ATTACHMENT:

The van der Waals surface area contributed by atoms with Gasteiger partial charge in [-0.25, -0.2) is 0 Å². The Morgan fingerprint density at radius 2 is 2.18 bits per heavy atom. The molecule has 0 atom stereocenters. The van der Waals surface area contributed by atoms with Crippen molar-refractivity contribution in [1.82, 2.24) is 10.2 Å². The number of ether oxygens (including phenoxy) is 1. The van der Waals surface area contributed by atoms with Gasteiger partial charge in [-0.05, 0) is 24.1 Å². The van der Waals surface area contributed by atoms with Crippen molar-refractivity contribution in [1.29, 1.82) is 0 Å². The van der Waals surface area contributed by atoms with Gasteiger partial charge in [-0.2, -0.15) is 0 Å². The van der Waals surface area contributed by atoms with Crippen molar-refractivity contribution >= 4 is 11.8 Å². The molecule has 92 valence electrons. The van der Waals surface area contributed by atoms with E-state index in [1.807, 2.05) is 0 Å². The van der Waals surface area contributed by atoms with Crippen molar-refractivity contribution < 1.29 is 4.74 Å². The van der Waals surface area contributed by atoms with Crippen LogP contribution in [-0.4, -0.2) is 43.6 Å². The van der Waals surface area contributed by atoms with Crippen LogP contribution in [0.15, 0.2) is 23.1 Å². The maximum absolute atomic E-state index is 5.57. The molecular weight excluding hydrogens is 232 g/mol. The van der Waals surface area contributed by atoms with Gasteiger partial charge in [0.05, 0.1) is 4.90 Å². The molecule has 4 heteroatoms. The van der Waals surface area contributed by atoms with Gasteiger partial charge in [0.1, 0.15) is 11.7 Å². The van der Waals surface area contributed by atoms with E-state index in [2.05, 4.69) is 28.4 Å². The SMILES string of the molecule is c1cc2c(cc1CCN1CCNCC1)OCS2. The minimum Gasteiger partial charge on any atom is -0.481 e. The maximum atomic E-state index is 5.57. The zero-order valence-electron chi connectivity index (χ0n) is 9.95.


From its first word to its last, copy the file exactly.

The van der Waals surface area contributed by atoms with Gasteiger partial charge in [-0.25, -0.2) is 0 Å². The Morgan fingerprint density at radius 2 is 2.18 bits per heavy atom. The molecule has 0 atom stereocenters. The van der Waals surface area contributed by atoms with Crippen molar-refractivity contribution in [1.82, 2.24) is 10.2 Å². The number of ether oxygens (including phenoxy) is 1. The van der Waals surface area contributed by atoms with Gasteiger partial charge in [-0.05, 0) is 24.1 Å². The van der Waals surface area contributed by atoms with Crippen molar-refractivity contribution in [1.29, 1.82) is 0 Å². The van der Waals surface area contributed by atoms with Gasteiger partial charge in [-0.2, -0.15) is 0 Å². The van der Waals surface area contributed by atoms with Crippen molar-refractivity contribution >= 4 is 11.8 Å². The molecule has 92 valence electrons. The van der Waals surface area contributed by atoms with E-state index in [1.807, 2.05) is 0 Å². The van der Waals surface area contributed by atoms with Crippen molar-refractivity contribution < 1.29 is 4.74 Å². The van der Waals surface area contributed by atoms with Crippen LogP contribution in [-0.4, -0.2) is 43.6 Å². The van der Waals surface area contributed by atoms with Crippen LogP contribution in [0.15, 0.2) is 23.1 Å². The maximum absolute atomic E-state index is 5.57. The molecular weight excluding hydrogens is 232 g/mol. The van der Waals surface area contributed by atoms with Gasteiger partial charge in [0.05, 0.1) is 4.90 Å². The molecule has 4 heteroatoms. The van der Waals surface area contributed by atoms with Gasteiger partial charge in [0.1, 0.15) is 11.7 Å². The van der Waals surface area contributed by atoms with E-state index in [2.05, 4.69) is 28.4 Å². The SMILES string of the molecule is c1cc2c(cc1CCN1CCNCC1)OCS2. The minimum Gasteiger partial charge on any atom is -0.481 e. The maximum atomic E-state index is 5.57. The zero-order valence-electron chi connectivity index (χ0n) is 9.95.